Hope you liked- From CK to VK. Indian Skippers in England- Part 9.Until then, stay tuned and keep reading www.shamsnwags.com

From CK To VK. Indian Skippers In England- Part 8

Moving on to part 8 of the series- From CK To VK. Indian Skippers In England, its turn of the next Indian Skippers In England.
Srinivasaraghavan Venkataraghavan has had the longest active cricket career. He debuted for Tamilnadu (Then Madras, as the team was called then) at the age of 18 in 1963. He represented the country in 57 Tests from 1965 to 1983, was captain in five Tests and the first two World Cup competitions, a manager who doubled as a coach on the tours of Australia in 1985-86 and West Indies in 1989, was secretary of the Tamil Nadu Cricket Association from 1986 to 1989, a national selector in 1991-92, a regular and respected columnist for newspapers and magazines for many years, expert commentator for television for innumerable Tests and one-day internationals, ICC match referee in the 90s, and ICC panel umpire from 1993 till 2004.

S. Venkataraghavan- Former Captain, Match Refree, Umpire.
S. Venkataraghavan- Former Captain, Match Refree, Umpire.

He was a very stingy off-spinner, miserly yet penetrative, could bat when the situation demanded, was a live-wire fielder even in his late 30s, and was an astute student of the game. Maybe his engineering education had imbibed a constant pursuit of perfection and precision in him, and he expected the same from his team-mates. This was good for a cricketer individually, but it made him a very grumpy and short-tempered captain. He was always the fittest player in the team, and as a captain, expected the entire team to match up to his very high fitness standards. The portly Prasanna, beer-loving Vishwanath, and the reluctant Vengsarkar were not exactly comfortable with this.

After the 1978 home series against West Indies, Sunil Gavaskar was mysteriously removed from Captaincy and Venkat was appointed the captain for the Prudential World cup 1979 and the subsequent test match series against England in England. Venkat had earlier captained India in the inaugural 1975 world cup too. Indian Performance in 1979 world cup was similar to that in the 1971 world cup. Disappointing. The Indian team just hadn’t matured to play one day cricket till then. In the test series that followed, India fared much better.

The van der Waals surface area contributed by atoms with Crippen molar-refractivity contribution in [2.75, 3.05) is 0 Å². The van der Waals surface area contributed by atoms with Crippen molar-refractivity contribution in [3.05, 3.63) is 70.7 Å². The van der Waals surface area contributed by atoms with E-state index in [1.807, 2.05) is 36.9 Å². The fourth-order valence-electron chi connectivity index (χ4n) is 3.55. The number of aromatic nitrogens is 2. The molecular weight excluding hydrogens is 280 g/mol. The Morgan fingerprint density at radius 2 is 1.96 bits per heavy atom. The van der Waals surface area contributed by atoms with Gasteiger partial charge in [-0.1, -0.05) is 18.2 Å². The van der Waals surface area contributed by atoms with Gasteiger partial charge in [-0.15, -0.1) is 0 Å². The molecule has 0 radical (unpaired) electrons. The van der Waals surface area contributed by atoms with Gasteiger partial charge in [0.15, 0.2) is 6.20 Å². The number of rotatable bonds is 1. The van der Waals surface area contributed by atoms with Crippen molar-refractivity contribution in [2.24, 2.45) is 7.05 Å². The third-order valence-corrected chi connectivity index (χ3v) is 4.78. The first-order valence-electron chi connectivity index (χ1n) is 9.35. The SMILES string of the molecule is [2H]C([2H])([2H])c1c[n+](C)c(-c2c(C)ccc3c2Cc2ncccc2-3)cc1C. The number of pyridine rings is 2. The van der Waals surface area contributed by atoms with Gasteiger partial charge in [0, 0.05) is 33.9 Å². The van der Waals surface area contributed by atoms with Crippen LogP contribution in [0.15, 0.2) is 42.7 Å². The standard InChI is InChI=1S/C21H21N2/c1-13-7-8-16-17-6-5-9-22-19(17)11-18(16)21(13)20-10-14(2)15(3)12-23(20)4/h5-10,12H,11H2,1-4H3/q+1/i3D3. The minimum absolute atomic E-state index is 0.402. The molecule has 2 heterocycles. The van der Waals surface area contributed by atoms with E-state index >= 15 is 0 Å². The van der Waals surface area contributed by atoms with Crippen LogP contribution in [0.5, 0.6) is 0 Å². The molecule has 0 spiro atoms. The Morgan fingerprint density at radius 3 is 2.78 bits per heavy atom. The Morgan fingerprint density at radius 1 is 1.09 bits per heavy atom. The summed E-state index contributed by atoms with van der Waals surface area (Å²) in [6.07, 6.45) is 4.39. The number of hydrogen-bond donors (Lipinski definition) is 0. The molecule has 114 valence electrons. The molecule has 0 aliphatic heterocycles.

Of course, they started with the customary heavy-first-test-loss in Edgbaston. England scored 633 for 5, riding on two centuries of polarly opposite natures. Geoff Boycott’s 155 was painstaking for the batsman himself, and painful for the spectators to watch, and David Gower’s 200 not out was one of the most beautiful innings one could ever see, laced with 24 delightfully effortless 4s. A budding batsman called Graham Gooch made 83. All the five wickets to fall were taken by the 20-year-old Kapil Dev at the cost of 146 runs, and Ghavri, Venkatraghavan, and Chandrashekhar all ended up wicketless and conceding more than 100 runs. Barring Kapil Dev, the rest of the bowling attack was rendered impotent by the English wickets, and this sorry state of affairs prevailed for most of the series. Indian first innings was worth 297 (Gavaskar 61, Vishwanath 78), and England promptly imposed follow on. In their second essay, India could muster up 253, with only Gavaskar (68) Chauhan (56) and Vishwanath (51) resisting. India lost by an innings and 83 runs. Ian Botham took 5 for 70 and began a dream series for himself.

In the second test, the Lord’s wicket continued its angry spell on Indians. India were shot out for 96, and only Gavaskar (42) made a substantial score. Ian Botham took his second five-for (5/35). England made 419/9. Gower (82), Miller (62), Randall (57) and Bob Taylor (64) being the mainstays of batting. India was again staring at a huge Lords defeat, but the epic courageous display by the two most stylish Indian batsmen Vishwanath (112) and Vengsarkar (102) denied England the victory. These were the second and third hundreds scored at Lords by Indians after Vinoo Mankad had scored 184 27 years before. Gavaskar made 59. Gavaskar had made good scores in all the innings in the series so far, yet had failed to convert them into a big one. It might be an awesome display for an average player but was way below Sunny’s own lofty standards. He was the best opening batsman in the period and would deal in hundreds. However, the hundreds were just not coming. But it was a most honorable draw secured by Indians, nevertheless.

The third test began at Leeds, and Botham spanked a blistering 137 in 152 balls in England’s modest total of 270. India responded with 226 for 6 riding on Gavaskar’s one more non-hundred score of 78, Dilip Vengsarkar’s unbeaten 65 and Yashpal Sharma’s gritty 40. The match was very interestingly poised, and heavy rains washed out any possibility of further play.

India had to win at Oval in the fourth and final test to avoid losing the test series. Much was at stake. England elected to bat first and scored a respectable 305, Gooch and Peter Willey scored fifties. The captain, for once took 3 for 59, and Kapil Dev took 3. India, in reply, were all out for 202, only Vishwanath (62) and Yajurvendra Singh (43) offering resistance. India had conceded a lead of 103 runs in the must-win game. The probability of Indian victory now was next to nothing. England pounced on this and scored 334 more runs at the loss of eight wickets. Geoffery Boycott presented another insomniac’s delight by scoring 125 runs in 7 hours. David Bairstow (Jonny’s dad) scored 59. India was to score a small matter of 438 runs in four and a half sessions to win the match and square the series. What followed was an incredibly astonishing display of the greatness of one single man. Sunil Manohar Gavaskar.